Election of Kurdistan Human Rights Commission Chief Draws Wide Criticism


28/12/2012 RUDAW – ERBIL, Kurdistan Region – This month’s election of Zia Butrus as president of the Iraqi Kurdistan Parliament’s Human Rights Commission has drawn wide criticism b y several political blocs, who have questioned both the voting process and the Assyrian Christian’s qualifications for the post.

“The Parliament speaker implemented the bylaws in a discretionary manner,” said Bilal Sulaiman, a member of the Kurdistan Islamic League (Komal) bloc, questioning the way the election process was conducted. He said the speaker had violated voting regulations by deciding to repeat the voting process after Butrus received a large number of ‘nay’ votes.

“They said the candidate won by getting 40 ‘yay’ votes,” Sulaiman said.

He added that according to the commission’s bylaws, the elected president must be neutral, but that Butrus was neither neutral nor qualified for the position.He said Butrus was, “A physics graduate and a leader of a Christian party in the Kurdistan region.”

“Since we do not have a constitutional court to challenge the decision of the speaker, we have no choice but complain to the Almighty about our plight,” Sulaiman complained.

The Kurdistan Islamic Union (KIU), which had its own nominee for the post, also questioned the manner in which Butrus was elected. “The speaker initially said that all blocs are entitled to have their own nominees, but later on they did not allow our nominee to run for the post,” said Samir Saleem, of the KIU bloc. Several MPs of the ruling Kurdistan Democratic Party (KDP) and Patriotic Union of Kurdistan (PUK) also did not approve the election of the new president, and abstained from voting. “I am the chairman of the Human Rights Commission in the Parliament and I was unaware about the new candidate for this post,” said MP Salar Mahmoud. He added that more candidates should have been allowed to run for the post, not just one.”Many individuals had submitted their resumes to the parliament. We should have had more than one candidate,” he said.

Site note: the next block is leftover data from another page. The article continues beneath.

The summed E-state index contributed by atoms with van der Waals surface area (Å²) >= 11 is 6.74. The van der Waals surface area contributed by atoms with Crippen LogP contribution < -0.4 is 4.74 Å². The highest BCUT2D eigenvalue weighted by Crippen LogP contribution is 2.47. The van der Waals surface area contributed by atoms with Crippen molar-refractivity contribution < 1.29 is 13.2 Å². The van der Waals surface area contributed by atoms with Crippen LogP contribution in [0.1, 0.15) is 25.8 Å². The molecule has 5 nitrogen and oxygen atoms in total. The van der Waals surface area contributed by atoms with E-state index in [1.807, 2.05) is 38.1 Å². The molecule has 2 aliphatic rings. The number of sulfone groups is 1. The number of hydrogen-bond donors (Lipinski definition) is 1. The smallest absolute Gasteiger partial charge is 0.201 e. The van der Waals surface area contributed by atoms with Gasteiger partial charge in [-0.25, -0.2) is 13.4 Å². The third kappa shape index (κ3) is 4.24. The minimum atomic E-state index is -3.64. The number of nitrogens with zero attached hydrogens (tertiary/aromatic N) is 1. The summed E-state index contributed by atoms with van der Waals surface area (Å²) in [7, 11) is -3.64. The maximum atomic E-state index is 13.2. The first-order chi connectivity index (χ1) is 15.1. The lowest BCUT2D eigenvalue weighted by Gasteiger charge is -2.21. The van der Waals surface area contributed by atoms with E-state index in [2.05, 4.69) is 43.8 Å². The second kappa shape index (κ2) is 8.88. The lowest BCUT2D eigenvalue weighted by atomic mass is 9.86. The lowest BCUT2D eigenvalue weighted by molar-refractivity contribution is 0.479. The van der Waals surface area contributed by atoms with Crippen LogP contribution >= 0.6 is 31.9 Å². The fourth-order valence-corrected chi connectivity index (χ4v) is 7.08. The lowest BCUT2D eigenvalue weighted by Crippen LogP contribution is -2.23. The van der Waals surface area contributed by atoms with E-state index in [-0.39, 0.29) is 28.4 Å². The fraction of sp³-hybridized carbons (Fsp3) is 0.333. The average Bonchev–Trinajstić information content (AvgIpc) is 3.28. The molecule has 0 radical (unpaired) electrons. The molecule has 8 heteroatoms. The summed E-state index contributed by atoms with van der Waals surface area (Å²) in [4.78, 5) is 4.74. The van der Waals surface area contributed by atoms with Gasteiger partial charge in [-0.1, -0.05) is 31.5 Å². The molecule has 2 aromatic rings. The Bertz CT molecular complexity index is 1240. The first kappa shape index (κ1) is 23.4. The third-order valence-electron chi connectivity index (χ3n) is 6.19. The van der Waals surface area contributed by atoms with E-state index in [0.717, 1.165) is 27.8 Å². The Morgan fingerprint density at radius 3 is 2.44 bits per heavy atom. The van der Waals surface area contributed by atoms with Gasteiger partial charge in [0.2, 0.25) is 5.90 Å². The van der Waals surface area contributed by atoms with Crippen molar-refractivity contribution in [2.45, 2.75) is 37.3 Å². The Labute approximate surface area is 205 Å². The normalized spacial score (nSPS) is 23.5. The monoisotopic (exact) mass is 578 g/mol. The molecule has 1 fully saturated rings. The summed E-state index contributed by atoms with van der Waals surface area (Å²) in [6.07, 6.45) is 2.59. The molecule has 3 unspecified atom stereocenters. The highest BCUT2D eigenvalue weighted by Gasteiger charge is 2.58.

“Similar things happened in the past, but this time it was a surprise for us and we were not expecting it,” said Sozan Shahab, leader of the Kurdistan bloc. “The speaker and prime minister of the Kurdistan Regional Government (KRG) had agreed on appointing this person. They decided to appoint a Christian for this post because they are from this region and have rights,” Shahab said. The three opposition parties in parliament have asked Kurdistan Region President Massoud Barzani not to ratify the election. But Shahab said Barzani was reluctant to agree because he was worried that turning down a Christian would invite negative international reaction toward the KRG. Butrus has said he was elected in a democratic manner. “My frist job is to protect the rights of those who voted against me, because I know they have nothing against me and they just have used their own democratic right,” he said.